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I was reviewing my MV Calculus (got a bit rusty) and was stuck at this:

Question 1

If I have a function (curve) in $N$ dimensional space which is parametricized as $g(t)$. Now, $g'(t)|_{t=a}$ gives the tangent vector at $t=a$.

The book states (without proof) that the tangent line to the curve is given by the set $$\{g(a) + t\times g'(a)\ | \text{ }t \in \mathbb{R} \}$$

How is this true? Isn't the tangent vector simply $g'(t)|_{t=a}$

Consider g(t) = $\begin{pmatrix} sin(t)\\ cos(t)\\ t \end{pmatrix}$, g'(t) = $\begin{pmatrix} cos(t)\\ -sin(t)\\ 1 \end{pmatrix}$

At $t=\frac{\pi}{2}$, g'(t) = $\begin{pmatrix} 0\\ -1\\ 1 \end{pmatrix}$

What ahead?

Question 2

Is $\lim_{x \to a} a^{f(x)}$ the same as $a^{\lim_{x \to a} {f(x)}}$ ?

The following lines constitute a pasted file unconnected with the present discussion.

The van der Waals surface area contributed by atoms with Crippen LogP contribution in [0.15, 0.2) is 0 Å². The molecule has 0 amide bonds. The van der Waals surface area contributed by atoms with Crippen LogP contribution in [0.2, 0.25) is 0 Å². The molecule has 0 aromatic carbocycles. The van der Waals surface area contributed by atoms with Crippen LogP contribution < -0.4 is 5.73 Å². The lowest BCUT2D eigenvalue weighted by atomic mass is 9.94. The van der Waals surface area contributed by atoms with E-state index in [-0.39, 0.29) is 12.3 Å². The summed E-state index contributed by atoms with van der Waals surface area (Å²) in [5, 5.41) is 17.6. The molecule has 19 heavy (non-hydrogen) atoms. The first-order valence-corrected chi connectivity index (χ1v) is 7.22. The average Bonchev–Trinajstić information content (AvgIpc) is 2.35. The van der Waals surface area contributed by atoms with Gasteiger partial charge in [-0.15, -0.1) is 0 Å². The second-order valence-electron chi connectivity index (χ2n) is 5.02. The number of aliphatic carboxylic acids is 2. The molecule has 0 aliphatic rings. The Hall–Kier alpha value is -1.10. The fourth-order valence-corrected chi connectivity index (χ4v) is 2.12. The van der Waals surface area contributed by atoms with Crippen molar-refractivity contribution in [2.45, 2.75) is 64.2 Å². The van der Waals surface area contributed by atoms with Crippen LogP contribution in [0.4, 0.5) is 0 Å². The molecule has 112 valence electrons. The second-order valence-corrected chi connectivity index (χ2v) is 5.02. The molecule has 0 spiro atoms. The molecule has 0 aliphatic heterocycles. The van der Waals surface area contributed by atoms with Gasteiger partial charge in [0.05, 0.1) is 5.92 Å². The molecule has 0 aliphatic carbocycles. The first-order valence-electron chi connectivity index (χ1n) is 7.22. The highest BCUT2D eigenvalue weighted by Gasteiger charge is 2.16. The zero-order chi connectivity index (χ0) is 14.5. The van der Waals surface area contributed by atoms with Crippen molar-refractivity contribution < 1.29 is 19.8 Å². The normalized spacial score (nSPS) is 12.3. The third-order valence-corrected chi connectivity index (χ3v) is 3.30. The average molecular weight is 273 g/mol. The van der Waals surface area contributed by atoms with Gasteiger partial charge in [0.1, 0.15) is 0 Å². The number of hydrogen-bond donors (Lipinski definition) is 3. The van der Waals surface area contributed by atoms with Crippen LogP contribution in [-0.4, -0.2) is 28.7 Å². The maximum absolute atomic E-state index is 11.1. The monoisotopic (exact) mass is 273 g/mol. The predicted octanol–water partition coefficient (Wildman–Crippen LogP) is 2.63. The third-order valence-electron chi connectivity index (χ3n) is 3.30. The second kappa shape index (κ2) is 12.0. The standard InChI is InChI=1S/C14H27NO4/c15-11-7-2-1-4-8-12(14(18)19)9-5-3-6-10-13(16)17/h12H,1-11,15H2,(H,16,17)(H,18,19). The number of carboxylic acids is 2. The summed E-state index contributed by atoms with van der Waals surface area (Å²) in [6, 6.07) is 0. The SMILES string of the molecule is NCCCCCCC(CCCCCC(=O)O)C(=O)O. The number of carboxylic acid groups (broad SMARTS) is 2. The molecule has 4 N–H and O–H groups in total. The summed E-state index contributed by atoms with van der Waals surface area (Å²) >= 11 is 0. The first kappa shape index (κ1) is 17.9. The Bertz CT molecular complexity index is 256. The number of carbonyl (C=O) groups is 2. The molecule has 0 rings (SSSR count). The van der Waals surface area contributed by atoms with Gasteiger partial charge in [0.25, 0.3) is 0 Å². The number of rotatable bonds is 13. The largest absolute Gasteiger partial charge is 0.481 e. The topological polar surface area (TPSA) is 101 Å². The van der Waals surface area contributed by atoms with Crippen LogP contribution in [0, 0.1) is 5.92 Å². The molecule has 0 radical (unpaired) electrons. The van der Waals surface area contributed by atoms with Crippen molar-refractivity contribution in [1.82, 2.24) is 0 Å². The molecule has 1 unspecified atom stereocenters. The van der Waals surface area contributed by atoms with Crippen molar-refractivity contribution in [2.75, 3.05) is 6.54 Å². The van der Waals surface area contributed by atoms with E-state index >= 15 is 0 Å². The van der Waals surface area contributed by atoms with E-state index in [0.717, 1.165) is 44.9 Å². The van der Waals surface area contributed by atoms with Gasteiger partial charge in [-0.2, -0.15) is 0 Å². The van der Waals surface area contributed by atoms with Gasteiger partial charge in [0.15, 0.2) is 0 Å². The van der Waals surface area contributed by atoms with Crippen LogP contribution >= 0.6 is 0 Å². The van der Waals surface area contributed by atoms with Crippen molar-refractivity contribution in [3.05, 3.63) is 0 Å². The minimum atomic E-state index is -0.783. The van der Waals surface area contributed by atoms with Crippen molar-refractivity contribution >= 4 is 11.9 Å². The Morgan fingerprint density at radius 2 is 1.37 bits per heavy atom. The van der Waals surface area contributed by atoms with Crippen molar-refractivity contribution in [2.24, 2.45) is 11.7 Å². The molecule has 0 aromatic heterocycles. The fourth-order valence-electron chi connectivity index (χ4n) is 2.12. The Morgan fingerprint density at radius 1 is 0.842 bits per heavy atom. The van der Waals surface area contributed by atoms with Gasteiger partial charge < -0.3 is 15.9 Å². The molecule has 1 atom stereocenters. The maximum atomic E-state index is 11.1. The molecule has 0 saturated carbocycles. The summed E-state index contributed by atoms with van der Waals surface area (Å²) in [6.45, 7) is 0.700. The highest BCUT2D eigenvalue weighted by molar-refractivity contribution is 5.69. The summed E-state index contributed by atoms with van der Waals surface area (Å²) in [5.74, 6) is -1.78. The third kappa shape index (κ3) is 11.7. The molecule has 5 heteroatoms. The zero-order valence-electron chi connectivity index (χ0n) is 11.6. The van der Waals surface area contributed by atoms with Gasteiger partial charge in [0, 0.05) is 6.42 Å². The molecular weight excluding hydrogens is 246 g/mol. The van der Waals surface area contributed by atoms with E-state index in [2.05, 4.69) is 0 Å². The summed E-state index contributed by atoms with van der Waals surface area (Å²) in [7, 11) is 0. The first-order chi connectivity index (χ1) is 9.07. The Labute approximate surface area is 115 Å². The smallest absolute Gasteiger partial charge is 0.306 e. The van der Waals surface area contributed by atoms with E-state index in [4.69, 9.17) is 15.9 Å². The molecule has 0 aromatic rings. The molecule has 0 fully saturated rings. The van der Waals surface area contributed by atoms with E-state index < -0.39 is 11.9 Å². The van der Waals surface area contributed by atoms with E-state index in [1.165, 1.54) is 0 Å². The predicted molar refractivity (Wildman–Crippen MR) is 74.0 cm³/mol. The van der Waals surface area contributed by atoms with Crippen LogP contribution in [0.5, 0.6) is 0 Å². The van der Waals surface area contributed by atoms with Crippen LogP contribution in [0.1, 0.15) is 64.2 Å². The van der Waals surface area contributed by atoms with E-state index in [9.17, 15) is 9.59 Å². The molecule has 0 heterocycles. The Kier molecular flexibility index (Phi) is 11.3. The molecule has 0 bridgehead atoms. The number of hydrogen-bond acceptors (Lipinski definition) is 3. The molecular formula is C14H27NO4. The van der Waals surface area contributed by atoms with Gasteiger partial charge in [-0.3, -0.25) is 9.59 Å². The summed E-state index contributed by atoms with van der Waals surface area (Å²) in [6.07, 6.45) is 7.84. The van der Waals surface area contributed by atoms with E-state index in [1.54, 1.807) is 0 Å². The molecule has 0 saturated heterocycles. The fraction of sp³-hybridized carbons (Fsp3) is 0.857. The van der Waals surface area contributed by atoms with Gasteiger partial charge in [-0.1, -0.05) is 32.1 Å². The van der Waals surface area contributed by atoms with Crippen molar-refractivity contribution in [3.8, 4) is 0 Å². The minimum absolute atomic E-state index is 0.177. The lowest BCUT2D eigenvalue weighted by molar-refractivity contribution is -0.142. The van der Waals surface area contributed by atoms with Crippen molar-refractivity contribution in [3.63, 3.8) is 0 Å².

a is a constant

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Ad Q1: The tangent to the curve at the point $g(a)$ is a line. The easiest way to present a line $\ell$ in space is via a parametric representation $t\mapsto{\bf x}(t)$. For this you need an initial point ${\bf p}\in\ell$ and a vector ${\bf u} \ne {\bf 0}$ pointing in the direction of $\ell$. The parametric representation of $\ell$ is then given by $$t\mapsto {\bf x}(t):={\bf p} + t\ {\bf u}\qquad(-\infty < t < \infty)\ .$$ In your case you can take ${\bf p}={\bf g}(a)$ and ${\bf u}:={\bf g}'(a)$; so the representation of the tangent becomes $$t\mapsto {\bf x}(t):={\bf g}(a) + t\ {\bf g}'(a)\qquad(-\infty < t < \infty)\ ,$$ as stated in your book.

Ad Q2: If $a$ is a positive constant then the function $y\mapsto a^y:=e^{y\log a}$ is continuous on all of ${\mathbb R}$. Assume that $\lim_{x\to a} f(x)=\eta\in{\mathbb R}$. Define $\tilde f$ by $\tilde f(a):=\eta$ and $\ :=f(x)$ otherwise. Then $\tilde f$ is continuous at $a$, and as the composition of continuous functions is continuous we have $$\lim_{x\to a}a^{f(x)}=\lim_{x\to a}a^{\tilde f(x)}=a^\eta=a^{\lim_{x\to a}f(x)}$$ (note that $f(a)$ is not inspected in a limiting process $x\to a$).

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